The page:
Businesses operating in extractive industries face new compliance burden, says expert

Out-Law News | 03 Dec 2014 | 4:40 pm | 2 min. read

Businesses operating in the oil and gas industry are among those facing new compliance burdens as a result of new regulations that came into force on Monday, an expert has said.

Litigation and compliance specialist Stacy Keen of Pinsent Masons, the law firm behind Out-Law.com, said the burdens arise under the new Reports on Payments to Governments Regulations, which require businesses in the extractive industries to disclose details of payments made to government bodies.

Under the regulations, large and listed UK companies operating in the oil, gas, minerals and logging of primary forests industries must publicly report any payment or series of payments, whether in money or in kind, above £86,000 that they make to any government across the world. It is a criminal offence to fail to do so and directors of such companies must file a report of such payments with Companies House.

The types of payment that need to be reported include production entitlements, taxes, royalties, dividends, signature, discovery and production bonuses, licences fees and payments for infrastructure fees. The Regulations catch any payments to a government department, agency or controlled entity from 1 January 2015 onwards. The first reports will need to be lodged with Companies House during the course of 2016.

"The intention behind the Regulations is to promote transparency in the extractive industries and to give citizens of resource-rich countries the information they need to hold their governments to account," Keen said. "A large proportion of the UK's oil and gas industry will be caught by the new regime. A company is considered 'large' if it meets two of the following criteria: if it has a balance sheet of more than £18 million, a net turnover of £36m and an average number of employees exceeding 250 in the relevant financial year."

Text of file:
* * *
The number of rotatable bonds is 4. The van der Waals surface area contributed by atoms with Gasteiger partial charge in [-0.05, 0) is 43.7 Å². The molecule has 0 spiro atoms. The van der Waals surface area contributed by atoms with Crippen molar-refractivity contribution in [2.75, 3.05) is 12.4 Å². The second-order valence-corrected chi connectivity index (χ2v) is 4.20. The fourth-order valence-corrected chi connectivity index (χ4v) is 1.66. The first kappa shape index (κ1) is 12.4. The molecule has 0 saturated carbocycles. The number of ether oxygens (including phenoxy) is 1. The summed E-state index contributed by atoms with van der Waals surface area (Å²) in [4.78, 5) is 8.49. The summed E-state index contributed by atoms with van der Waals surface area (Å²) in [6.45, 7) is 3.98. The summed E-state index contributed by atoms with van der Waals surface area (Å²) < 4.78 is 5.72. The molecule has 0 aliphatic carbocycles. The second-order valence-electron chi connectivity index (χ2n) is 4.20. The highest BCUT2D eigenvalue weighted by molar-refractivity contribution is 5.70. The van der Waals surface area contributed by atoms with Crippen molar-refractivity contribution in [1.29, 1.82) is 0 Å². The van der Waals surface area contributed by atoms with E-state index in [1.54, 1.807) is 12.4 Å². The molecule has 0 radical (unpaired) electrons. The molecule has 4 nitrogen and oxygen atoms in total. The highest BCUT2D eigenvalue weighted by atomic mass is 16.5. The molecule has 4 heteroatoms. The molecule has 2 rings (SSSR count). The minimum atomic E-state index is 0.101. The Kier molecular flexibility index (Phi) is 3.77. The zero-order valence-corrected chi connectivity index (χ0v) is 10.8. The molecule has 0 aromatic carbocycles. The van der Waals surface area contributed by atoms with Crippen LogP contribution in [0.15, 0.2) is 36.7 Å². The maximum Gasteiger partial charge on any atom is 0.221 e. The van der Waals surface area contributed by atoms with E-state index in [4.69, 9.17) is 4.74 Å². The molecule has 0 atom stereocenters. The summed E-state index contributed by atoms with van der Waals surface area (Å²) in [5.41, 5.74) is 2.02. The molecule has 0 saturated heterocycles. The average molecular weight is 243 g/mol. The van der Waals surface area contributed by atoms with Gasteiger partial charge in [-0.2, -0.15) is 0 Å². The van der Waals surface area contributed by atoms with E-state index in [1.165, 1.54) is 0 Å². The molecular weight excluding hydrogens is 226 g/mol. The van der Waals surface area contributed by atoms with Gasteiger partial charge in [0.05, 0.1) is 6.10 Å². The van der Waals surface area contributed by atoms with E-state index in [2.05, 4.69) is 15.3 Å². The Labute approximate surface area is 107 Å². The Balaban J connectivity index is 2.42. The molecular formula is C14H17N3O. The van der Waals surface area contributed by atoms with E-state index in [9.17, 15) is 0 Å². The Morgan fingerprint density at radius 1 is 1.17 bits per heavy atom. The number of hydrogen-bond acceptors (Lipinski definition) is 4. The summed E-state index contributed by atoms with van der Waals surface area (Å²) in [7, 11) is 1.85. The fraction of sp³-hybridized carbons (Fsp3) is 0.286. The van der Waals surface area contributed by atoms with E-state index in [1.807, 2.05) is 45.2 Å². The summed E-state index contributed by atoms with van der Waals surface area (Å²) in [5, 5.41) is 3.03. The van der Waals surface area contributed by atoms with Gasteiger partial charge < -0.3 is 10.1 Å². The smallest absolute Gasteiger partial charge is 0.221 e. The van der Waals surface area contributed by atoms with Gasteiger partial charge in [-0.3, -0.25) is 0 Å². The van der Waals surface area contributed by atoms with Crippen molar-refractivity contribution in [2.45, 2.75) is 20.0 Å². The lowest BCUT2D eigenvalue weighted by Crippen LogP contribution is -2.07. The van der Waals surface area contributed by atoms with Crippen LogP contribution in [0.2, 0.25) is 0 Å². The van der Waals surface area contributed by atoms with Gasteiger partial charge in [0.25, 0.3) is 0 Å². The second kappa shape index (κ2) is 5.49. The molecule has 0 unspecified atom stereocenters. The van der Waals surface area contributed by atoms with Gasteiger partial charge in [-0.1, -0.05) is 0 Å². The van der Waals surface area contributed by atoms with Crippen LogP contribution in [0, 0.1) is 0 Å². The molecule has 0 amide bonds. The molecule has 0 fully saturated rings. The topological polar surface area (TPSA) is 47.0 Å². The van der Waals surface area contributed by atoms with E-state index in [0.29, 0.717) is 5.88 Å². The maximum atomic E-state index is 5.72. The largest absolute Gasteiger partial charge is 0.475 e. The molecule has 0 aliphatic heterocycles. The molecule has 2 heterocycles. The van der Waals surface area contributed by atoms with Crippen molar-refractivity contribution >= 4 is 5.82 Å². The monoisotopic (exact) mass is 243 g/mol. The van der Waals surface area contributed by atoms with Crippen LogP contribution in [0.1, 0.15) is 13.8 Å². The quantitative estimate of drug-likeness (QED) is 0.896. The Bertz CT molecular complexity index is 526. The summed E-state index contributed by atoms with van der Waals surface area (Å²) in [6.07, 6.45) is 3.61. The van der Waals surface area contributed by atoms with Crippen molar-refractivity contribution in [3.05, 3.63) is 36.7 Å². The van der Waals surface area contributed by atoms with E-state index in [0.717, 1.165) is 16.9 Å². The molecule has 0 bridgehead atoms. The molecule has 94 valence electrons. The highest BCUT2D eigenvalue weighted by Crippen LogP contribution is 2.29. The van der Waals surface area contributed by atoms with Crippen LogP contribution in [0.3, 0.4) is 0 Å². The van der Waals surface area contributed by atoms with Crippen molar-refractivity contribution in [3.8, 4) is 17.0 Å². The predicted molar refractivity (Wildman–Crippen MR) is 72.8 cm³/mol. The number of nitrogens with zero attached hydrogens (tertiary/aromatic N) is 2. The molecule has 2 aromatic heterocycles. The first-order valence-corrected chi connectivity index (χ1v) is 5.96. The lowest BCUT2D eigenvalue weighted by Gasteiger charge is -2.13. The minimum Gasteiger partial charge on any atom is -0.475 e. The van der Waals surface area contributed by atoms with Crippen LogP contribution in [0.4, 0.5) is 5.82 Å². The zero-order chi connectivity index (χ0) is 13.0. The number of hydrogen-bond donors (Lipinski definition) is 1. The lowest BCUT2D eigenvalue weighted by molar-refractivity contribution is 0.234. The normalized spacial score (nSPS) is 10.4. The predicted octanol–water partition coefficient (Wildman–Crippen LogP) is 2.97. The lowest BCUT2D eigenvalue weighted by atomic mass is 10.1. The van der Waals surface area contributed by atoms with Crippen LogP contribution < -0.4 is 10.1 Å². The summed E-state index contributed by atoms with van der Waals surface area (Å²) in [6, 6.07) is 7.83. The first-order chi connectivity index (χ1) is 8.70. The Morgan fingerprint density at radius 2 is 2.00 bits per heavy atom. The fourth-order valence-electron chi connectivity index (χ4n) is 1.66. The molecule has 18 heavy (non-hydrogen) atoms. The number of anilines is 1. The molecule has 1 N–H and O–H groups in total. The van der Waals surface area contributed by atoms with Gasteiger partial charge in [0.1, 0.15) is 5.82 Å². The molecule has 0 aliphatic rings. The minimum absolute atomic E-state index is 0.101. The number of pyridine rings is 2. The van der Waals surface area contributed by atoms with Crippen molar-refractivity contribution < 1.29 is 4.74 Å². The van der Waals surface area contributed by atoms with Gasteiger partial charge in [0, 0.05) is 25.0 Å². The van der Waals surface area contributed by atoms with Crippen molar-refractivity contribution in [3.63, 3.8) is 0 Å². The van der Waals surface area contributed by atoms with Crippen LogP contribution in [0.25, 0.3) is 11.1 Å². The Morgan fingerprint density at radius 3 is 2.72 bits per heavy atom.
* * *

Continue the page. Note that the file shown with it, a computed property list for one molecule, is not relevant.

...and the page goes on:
The Regulations implement part of the EU Directive on "annual financial statements, consolidated financial statements and related reports of certain types of undertaking". At the G8 Summit in Brussels in June, the UK committed to implement the Directive early to demonstrate its commitment to global transparency. The EU Directive introduces country by country reporting obligations.

The UK government has published industry-developed guidance (34-page / 267KB PDF) on the new Regulations for consultation. The guidelines include specific criteria to help businesses in the extractive industries determine whether they have a reporting obligation under the new regime and for determining what 'relevant activities' those obligations refer to.

"It is important for a company to have a clear understanding of the scope of its relevant activities because only payments that relate to those activities need to be included in the report," the guidance said. "Certain payments to government may relate to both these activities and other activities of the reporting entity or its subsidiaries."

According to the guidelines, the UK Regulations "do not require the disclosure of payments relating to refining, smelting or similar processing activities", nor do they "extend to the export or transportation of oil, natural gas, or minerals or timber from the logging of primary forests".

A parliamentary clerk told Out-Law.com that the publication of the new Reports on Payments to Governments Regulations has been delayed due to IT problems but that the new rules were approved by both the House of Commons and House of Lords and mirror the provisions contained in the draft regulations that were published previously.

Editor's note 05/12/2014: this story previously said that the government had endorsed the industry-developed guidance. This was incorrect, in fact it has only published the guidance for consultaiton. We apologise for the error.